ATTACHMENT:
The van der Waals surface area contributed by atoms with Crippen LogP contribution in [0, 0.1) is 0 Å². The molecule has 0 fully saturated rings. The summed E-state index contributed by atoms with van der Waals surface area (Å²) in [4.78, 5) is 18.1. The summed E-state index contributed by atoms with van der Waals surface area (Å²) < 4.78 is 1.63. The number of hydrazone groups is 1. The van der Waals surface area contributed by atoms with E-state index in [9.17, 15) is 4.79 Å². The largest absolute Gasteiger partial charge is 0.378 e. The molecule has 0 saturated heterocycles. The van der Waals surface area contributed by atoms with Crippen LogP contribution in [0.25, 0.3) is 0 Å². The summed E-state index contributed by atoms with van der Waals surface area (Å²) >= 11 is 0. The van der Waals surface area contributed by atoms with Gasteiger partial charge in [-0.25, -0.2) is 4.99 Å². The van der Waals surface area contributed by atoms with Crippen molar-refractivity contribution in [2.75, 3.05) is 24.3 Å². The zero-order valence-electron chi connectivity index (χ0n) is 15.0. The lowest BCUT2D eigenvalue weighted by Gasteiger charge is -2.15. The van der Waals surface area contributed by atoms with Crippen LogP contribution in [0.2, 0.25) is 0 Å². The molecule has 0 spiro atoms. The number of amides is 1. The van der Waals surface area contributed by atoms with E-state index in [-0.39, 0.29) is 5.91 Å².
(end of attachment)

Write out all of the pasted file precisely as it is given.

The van der Waals surface area contributed by atoms with Crippen LogP contribution in [0, 0.1) is 0 Å². The molecule has 0 fully saturated rings. The summed E-state index contributed by atoms with van der Waals surface area (Å²) in [4.78, 5) is 18.1. The summed E-state index contributed by atoms with van der Waals surface area (Å²) < 4.78 is 1.63. The number of hydrazone groups is 1. The van der Waals surface area contributed by atoms with E-state index in [9.17, 15) is 4.79 Å². The largest absolute Gasteiger partial charge is 0.378 e. The molecule has 0 saturated heterocycles. The van der Waals surface area contributed by atoms with Crippen LogP contribution in [0.25, 0.3) is 0 Å². The summed E-state index contributed by atoms with van der Waals surface area (Å²) >= 11 is 0. The van der Waals surface area contributed by atoms with Gasteiger partial charge in [-0.25, -0.2) is 4.99 Å². The van der Waals surface area contributed by atoms with Crippen molar-refractivity contribution in [2.75, 3.05) is 24.3 Å². The zero-order valence-electron chi connectivity index (χ0n) is 15.0. The lowest BCUT2D eigenvalue weighted by Gasteiger charge is -2.15. The van der Waals surface area contributed by atoms with Crippen LogP contribution in [0.2, 0.25) is 0 Å². The molecule has 0 spiro atoms. The number of amides is 1. The van der Waals surface area contributed by atoms with E-state index in [-0.39, 0.29) is 5.91 Å².